“ ‘It is a concern in that if it were to spread it would be consequential.’”
— President Biden
That’s President Joe Biden on Sunday commenting on rising cases of monkeypox, which have been identified in Europe and recently the U.S.
Biden made his remarks about the virus, which is contagious and causes a rash akin to chickenpox, to reporters at Osan Air Base in South Korea, amid a presidential tour of Asia, the Associated Press reported.
On Friday, The Wall Street Journal reported that 37 cases had been confirmed of the disease globally, adding that 71 were under investigation in countries where monkeypox isn’t endemic, citing the World Health Organization.
New York state was monitoring a monkeypox case tied to a New York City resident.
Dr. Scott Gottlieb, a former commissioner at the Food and Drug Administration, told CNBC, in an interview Friday, that monkeypox has likely already spread widely across communities, given the number of increasing cases in the U.S. and Europe.
Outside of the U.S., Germany, Australia, France and Belgium also reported their first cases last week, with two confirmed cases also cropping up in Canada, the Journal reported.
“‘They haven’t told me the level of exposure yet but it is something that everybody should be concerned about.’”
— President Biden
Monkeypox is a disease that is rarely seen outside of Africa. The first confirmed human case was in 1970, when the virus was isolated from a child suspected of having smallpox in the Democratic Republic of Congo. The first documented cases of the illness in animals goes back to 1958. The disease is caused by the monkeypox virus, which belongs to a subset of the Poxviridae family of viruses called Orthopoxvirus.
On Sunday, Biden told reporters that the contagion “is something that everybody should be concerned about.”
Scientists who have monitored numerous outbreaks of monkeypox in Africa have reported being baffled by the disease’s recent spread outside of the content, the AP reported.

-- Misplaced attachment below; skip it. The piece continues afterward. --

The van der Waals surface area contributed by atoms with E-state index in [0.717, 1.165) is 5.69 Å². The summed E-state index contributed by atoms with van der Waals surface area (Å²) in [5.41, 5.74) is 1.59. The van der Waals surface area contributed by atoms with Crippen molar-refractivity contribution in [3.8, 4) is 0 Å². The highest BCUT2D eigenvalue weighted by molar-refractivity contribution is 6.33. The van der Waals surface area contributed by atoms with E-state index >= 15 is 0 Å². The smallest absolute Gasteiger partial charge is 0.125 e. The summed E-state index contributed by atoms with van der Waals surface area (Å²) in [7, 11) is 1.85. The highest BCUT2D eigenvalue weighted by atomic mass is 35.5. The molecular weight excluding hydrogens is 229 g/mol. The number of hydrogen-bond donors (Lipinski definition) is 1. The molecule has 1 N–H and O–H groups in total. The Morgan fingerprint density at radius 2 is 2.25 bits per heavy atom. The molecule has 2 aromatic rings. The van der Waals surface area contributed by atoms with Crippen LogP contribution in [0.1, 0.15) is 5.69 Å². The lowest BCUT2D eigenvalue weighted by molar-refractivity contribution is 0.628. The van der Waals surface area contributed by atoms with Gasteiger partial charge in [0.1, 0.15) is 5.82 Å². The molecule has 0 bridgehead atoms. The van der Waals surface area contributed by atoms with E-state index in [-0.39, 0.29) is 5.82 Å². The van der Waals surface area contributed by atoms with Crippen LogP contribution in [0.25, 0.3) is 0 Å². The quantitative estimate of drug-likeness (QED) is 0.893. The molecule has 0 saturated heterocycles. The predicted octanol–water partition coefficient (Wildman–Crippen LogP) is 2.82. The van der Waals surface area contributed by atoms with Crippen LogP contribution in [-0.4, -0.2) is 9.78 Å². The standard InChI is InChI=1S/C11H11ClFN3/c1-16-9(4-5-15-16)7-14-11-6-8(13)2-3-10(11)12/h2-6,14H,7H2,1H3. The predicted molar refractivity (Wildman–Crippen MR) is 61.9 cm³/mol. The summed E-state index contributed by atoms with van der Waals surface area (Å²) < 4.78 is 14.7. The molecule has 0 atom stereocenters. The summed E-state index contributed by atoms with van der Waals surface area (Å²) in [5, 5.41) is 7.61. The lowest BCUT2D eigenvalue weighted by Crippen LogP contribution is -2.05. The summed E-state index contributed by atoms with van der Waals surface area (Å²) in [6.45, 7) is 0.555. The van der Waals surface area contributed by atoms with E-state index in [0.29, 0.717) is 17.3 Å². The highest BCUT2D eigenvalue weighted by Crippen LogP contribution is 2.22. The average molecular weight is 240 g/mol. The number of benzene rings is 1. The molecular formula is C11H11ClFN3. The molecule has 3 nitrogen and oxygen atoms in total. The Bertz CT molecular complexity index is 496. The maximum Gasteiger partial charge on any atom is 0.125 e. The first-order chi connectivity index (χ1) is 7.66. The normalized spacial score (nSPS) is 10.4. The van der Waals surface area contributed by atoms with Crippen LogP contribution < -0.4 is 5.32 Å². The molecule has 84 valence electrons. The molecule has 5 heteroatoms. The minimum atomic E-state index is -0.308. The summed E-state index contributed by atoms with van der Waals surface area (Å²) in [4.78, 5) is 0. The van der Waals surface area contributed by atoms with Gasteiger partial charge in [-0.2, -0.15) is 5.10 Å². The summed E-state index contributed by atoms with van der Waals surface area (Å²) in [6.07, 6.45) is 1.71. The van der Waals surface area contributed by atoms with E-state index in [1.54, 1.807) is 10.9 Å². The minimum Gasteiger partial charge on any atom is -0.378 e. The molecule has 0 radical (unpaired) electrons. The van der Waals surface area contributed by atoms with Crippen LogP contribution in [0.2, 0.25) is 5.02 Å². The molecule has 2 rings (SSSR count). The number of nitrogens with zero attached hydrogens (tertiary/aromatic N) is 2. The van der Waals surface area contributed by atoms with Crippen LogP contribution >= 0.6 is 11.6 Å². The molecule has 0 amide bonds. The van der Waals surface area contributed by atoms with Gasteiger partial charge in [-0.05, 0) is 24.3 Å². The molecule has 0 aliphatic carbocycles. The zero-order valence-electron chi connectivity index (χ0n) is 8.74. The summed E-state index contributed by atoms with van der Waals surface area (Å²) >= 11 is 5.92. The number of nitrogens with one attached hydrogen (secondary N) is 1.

“I’m stunned by this. Every day I wake up and there are more countries infected,” Oyewale Tomori, a virologist was recently quoted as saying by the AP. The scientist is a member of several World Health Organization advisory boards and was formerly head of the Nigerian Academy of Science.
Some scientists have said monkeypox is unlikely to cause another pandemic, as concerns about the aftershocks of COVID-19 linger, but there are fears that increased travel post-COVID could lead to some monkeypox transmission.
“Now that there’s been community spread, it may be hard to fully snub this out. I don’t think it’s going to become a major epidemic because this is a virus that’s difficult to spread,” Gottlieb told CNBC.
Rodney E. Rohde, a Regents’ Professor of Clinical Laboratory Science at Texas State University, has said that evidence suggests that the vaccine for smallpox, which monkeypox is related to, can “help prevent monkeypox infections and decrease the severity of the symptoms.” One smallpox vaccine known as Imvamune or Imvanex.
The Food and Drug Administration licensed, Jynneos, the trademark name that Imvamune and Imvanex also goes by, according to the Centers for Disease Control and Prevention.
Indeed, companies that develop treatments and vaccines for smallpox have recently been seeing their shares rally, despite the broader downturn in markets.
Shares of Emergent BioSolutions Inc.
were up 11% last Friday. The biopharmaceutical company received a $2 billion contract from the U.S. Department of Health and Human Services in 2019 to supply its smallpox vaccine to the U.S., the Journal reported last week. Emergent’s shares were up 9% in May but down 18.7% in the year to date.
By comparison, the S&P 500 index
is down 18.1% so far in 2022, the Dow Jones Industrial Average
is down 14% and the Nasdaq Composite Index
is off more than 27% thus far in the year.
Meanwhile, SIGA Technologies Inc.
a New York-based company, which said it received approval in Europe for its smallpox drug TPOXX, or tecovirimat, saw its shares soar 43% on Friday, bringing its stock up 65% so far in 2022.
The CDC has urged medical professionals to identify patients with rash like symptoms similar to monkeypox and added that those suspected of the illness should isolate.